FAA Finds Santa Monica in Violation Regarding SMO

FAA concludes that the city’s financial operations with regard to Santa Monica Airport violate federal policies.

Santa Monica SMO airport
The city of Santa Monica has violated several federal rules with respect to its airport, SMO, shown in an earlier configuration here.Wikimedia

After an investigation process, the FAA has responded to a complaint filed by AOPA (Aircraft Owners and Pilots Association), NBAA (National Business Aviation Association) and several airport tenants from February 5, 2016. The complainants claimed that the city has violated leasing policies, implemented an unjust landing fee structure and diverted airport revenues from the airport.

In investigating these claims, Kevin Willis, director of the Office of Airport Compliance and Management Analysis of the FAA, concluded that the city is in non-compliance with federal grant assurances with respect to loans that the city claims it made to the airport. Willis stated in his report that the methodology and rates for the airport’s landing fees may not be in compliance with grant assurance rules. Also, Willis found that a corrective action plan regarding lease rates for Santa Monica College for its use of airport property, which the city implemented after airport tenants complained that SMC’s rates were below fair market value, must be supplemented.

During the past decade, aviation-use airport tenants have been forced out little by little. The city made operations by these businesses near impossible by only allowing month-to-month leases. As a result, SMO’s largest flight schools, Justice Aviation and American Flyers, shuttered their doors a couple of years ago, and the airport’s highly popular restaurant, the Typhoon, is gone, which was a major draw for $100 hamburger fliers from near and far (though instead of the standard greasy airport fare, the Typhoon offered an eclectic Asian-fusion menu).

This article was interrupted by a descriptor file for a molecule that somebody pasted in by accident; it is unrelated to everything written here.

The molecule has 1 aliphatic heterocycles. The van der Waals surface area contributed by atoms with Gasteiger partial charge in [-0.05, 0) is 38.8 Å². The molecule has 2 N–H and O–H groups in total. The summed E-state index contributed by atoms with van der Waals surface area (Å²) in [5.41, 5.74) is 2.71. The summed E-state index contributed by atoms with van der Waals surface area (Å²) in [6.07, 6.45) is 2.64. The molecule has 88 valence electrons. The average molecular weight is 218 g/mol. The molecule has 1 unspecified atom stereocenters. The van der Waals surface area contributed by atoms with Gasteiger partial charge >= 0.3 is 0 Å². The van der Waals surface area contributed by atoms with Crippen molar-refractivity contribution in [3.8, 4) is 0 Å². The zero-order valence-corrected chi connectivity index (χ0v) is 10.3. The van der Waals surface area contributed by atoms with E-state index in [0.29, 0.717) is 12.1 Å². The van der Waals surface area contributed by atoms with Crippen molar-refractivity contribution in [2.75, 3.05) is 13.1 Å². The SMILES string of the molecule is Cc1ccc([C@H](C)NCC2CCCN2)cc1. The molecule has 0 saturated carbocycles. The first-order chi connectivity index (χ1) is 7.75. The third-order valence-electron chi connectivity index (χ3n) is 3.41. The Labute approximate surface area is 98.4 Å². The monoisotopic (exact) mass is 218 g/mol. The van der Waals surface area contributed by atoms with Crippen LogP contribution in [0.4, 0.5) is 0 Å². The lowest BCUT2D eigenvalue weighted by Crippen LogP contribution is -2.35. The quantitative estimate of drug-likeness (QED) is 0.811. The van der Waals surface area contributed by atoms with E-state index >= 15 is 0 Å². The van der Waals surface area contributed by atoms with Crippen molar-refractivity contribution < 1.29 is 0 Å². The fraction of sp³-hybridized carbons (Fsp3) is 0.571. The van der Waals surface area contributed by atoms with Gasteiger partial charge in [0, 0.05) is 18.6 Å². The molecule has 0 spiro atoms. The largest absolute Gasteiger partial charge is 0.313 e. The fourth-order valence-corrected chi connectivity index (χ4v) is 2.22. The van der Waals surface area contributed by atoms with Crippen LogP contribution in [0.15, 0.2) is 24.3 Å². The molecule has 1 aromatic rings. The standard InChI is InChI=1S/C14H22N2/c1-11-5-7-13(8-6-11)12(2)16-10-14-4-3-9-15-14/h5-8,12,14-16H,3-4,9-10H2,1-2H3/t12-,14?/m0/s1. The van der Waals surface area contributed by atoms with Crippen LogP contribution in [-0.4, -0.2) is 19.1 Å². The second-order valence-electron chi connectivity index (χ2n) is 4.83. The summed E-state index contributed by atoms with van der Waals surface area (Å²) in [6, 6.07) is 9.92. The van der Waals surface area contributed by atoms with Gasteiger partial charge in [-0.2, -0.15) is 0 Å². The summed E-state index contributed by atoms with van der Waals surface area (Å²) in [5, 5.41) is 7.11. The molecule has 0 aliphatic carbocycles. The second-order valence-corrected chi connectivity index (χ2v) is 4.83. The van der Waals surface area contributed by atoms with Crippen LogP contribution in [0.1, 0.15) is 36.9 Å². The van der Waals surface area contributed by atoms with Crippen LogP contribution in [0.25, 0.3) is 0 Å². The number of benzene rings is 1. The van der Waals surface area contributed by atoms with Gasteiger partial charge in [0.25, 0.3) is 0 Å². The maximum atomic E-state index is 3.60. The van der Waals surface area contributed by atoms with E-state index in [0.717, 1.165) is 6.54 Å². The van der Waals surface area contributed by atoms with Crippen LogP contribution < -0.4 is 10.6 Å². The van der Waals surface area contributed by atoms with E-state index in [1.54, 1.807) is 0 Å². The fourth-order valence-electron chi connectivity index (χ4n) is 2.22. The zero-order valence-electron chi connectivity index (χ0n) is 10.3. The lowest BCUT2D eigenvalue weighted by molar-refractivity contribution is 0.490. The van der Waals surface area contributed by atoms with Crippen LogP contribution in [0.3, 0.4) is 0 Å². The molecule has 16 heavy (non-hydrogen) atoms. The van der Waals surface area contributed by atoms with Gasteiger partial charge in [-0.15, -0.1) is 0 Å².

After decades of fighting to close the airport, the city of Santa Monica entered an agreement with the FAA in early 2017, which allowed the city to initially shorten the runway from 5,000 feet to 3,500 feet (a process that has already been completed) and permanently close SMO on December 31, 2028. As part of that agreement, the city must abide by certain lease agreements. Leases must be no less than three years in duration. According to Willis, the city is now in compliance with the lease policies from the 2017 Settlement Agreement.

The city must now respond with a plan for corrective action for its violations within 30 days of the response.